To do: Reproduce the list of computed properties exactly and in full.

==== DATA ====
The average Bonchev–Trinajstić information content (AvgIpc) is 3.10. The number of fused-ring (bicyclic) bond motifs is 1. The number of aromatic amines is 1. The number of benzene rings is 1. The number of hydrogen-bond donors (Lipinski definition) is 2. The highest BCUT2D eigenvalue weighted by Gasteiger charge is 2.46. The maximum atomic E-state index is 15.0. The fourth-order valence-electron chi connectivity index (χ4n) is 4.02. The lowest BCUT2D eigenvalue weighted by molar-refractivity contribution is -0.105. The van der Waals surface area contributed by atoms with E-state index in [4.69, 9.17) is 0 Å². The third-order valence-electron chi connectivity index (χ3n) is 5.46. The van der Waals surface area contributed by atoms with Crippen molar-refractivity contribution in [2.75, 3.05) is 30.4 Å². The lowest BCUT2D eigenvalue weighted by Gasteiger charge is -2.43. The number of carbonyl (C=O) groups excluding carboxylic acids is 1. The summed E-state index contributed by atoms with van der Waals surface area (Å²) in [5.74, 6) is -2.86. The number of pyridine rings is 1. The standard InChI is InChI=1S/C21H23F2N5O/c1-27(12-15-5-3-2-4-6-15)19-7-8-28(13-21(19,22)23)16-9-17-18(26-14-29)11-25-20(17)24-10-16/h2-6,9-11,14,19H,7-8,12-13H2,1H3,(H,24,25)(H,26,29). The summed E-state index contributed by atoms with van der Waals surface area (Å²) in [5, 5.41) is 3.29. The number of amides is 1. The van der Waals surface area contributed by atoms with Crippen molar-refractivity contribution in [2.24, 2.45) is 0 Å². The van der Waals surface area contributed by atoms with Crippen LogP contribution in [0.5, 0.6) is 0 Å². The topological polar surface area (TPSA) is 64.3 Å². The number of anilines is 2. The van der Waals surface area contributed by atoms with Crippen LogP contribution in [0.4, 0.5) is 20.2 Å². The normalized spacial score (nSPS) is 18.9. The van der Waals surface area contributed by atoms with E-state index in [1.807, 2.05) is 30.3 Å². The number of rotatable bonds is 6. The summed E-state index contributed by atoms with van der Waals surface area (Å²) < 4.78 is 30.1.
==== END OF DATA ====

The average Bonchev–Trinajstić information content (AvgIpc) is 3.10. The number of fused-ring (bicyclic) bond motifs is 1. The number of aromatic amines is 1. The number of benzene rings is 1. The number of hydrogen-bond donors (Lipinski definition) is 2. The highest BCUT2D eigenvalue weighted by Gasteiger charge is 2.46. The maximum atomic E-state index is 15.0. The fourth-order valence-electron chi connectivity index (χ4n) is 4.02. The lowest BCUT2D eigenvalue weighted by molar-refractivity contribution is -0.105. The van der Waals surface area contributed by atoms with E-state index in [4.69, 9.17) is 0 Å². The third-order valence-electron chi connectivity index (χ3n) is 5.46. The van der Waals surface area contributed by atoms with Crippen molar-refractivity contribution in [2.75, 3.05) is 30.4 Å². The lowest BCUT2D eigenvalue weighted by Gasteiger charge is -2.43. The number of carbonyl (C=O) groups excluding carboxylic acids is 1. The summed E-state index contributed by atoms with van der Waals surface area (Å²) in [5.74, 6) is -2.86. The number of pyridine rings is 1. The standard InChI is InChI=1S/C21H23F2N5O/c1-27(12-15-5-3-2-4-6-15)19-7-8-28(13-21(19,22)23)16-9-17-18(26-14-29)11-25-20(17)24-10-16/h2-6,9-11,14,19H,7-8,12-13H2,1H3,(H,24,25)(H,26,29). The summed E-state index contributed by atoms with van der Waals surface area (Å²) in [5, 5.41) is 3.29. The number of amides is 1. The van der Waals surface area contributed by atoms with Crippen molar-refractivity contribution in [2.24, 2.45) is 0 Å². The van der Waals surface area contributed by atoms with Crippen LogP contribution in [0.5, 0.6) is 0 Å². The topological polar surface area (TPSA) is 64.3 Å². The number of anilines is 2. The van der Waals surface area contributed by atoms with Crippen LogP contribution in [0.4, 0.5) is 20.2 Å². The normalized spacial score (nSPS) is 18.9. The van der Waals surface area contributed by atoms with E-state index in [1.807, 2.05) is 30.3 Å². The number of rotatable bonds is 6. The summed E-state index contributed by atoms with van der Waals surface area (Å²) < 4.78 is 30.1.